Merchants Association making a positive comeback

Several years after its messy and very public dissolution, the Port Orchard Downtown Merchants Association is attempting to reinvent itself and reconcile the differences of business owners up and down Bay Street, focusing on a common goal.

Mallory Jackson, of Custom Picture Framing on Bay Street, spoke to the Port Orchard City Council earlier in the month reiterating most Bay Street business owners’ commitment to the repair, beautification and maintenance of the downtown marquee.

“Under no circumstances do we want the awning removed,” Jackson said to the Council on June 13. “It is a vital component of our ability to operate our businesses on Bay Street.”

According to Jackson, business owners are asking the council to fund any necessary structural repairs, consider underhead lighting and signage and replace the dated facade.

“People have such a hard time visualizing what the town could look like without the blue and teal and ugly pickets,” Jackson said.

The marquee issue is not the only one on which downtown businesses are in agreement. Jackson said she’s optimistic about the possibility of resurrecting the merchants association.

“I think (the marquee issue) put us all together and put us all on the same page,” Jackson said. “(The association) is not anything that’s going to happen tomorrow.”

She said she will begin going through the past association’s bylaws and discover how to put the group back together. According to Jackson, the merchants have been discussing meeting as a regular group as much as twice a month.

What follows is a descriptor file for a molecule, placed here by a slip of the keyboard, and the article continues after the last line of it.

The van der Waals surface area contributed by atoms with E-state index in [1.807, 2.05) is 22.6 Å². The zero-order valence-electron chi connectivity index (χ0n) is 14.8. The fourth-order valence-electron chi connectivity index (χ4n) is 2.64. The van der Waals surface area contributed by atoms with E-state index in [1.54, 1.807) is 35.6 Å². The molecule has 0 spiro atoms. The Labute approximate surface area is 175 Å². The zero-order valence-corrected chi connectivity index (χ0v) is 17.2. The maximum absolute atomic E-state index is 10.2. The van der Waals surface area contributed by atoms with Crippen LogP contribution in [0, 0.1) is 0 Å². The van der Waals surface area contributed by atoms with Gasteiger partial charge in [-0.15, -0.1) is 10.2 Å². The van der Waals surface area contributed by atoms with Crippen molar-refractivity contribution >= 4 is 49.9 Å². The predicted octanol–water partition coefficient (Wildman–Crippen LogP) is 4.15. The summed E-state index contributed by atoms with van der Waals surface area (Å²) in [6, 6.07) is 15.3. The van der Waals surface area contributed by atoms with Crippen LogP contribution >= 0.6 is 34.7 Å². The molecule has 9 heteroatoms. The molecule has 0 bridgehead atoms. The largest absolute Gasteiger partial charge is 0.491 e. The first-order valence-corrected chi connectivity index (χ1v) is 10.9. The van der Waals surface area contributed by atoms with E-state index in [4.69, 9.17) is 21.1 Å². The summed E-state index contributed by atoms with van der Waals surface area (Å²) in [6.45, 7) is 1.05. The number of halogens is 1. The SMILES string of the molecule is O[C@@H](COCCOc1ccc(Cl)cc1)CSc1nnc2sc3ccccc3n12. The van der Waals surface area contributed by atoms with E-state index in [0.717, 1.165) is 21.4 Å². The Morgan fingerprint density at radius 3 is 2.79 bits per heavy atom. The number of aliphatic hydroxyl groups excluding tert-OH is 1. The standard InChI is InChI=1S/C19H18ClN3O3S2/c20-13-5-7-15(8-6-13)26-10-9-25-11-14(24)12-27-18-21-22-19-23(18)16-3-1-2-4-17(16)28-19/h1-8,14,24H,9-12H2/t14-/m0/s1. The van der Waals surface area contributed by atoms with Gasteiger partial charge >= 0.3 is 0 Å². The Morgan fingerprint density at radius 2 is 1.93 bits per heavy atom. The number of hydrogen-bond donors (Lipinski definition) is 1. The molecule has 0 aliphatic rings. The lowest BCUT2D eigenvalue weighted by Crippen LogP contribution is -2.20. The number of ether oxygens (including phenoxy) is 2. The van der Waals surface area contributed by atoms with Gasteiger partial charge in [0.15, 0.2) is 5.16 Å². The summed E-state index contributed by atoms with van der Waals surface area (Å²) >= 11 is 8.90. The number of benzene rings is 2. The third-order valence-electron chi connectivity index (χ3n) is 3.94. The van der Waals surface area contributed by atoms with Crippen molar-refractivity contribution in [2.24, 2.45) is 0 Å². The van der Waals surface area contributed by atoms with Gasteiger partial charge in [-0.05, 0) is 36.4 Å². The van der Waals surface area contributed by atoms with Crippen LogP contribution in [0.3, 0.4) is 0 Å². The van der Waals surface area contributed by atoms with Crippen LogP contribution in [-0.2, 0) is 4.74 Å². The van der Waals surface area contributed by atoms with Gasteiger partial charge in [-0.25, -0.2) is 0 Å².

“We’re going to try to address more business matters,” Jackson said, “and work on the image of our town.”

“I think we’re right on the cusp of downtown Port Orchard becoming a tourist destination,” said Dennis Lei of downtown’s new Puget Sound Wine Cellar. “We’ve got to give people a reason to get off the ferry.”

Lei said that the influx of new merchants downtown makes now the perfect time to implement new and exciting ideas.

“It’s a new time,” Lei said. “With the merchant’s association, we’re saying ‘we have no preconceived ideas.’ ”

“We’re trying to form an organization that acts as a unit,” Lei said.

According to Lei, the reconfigured association will likely begin by holding one major community event every year. He said both he and Jackson are open to ideas from the merchants, but are firm in stating that snide remarks and negativity are not welcome.

“For the preservation of all of us, we have to do this,” Lei said.

“It’s exciting,“ Jackson concluded. “People down here are energetic and enthusiastic to see some change.”

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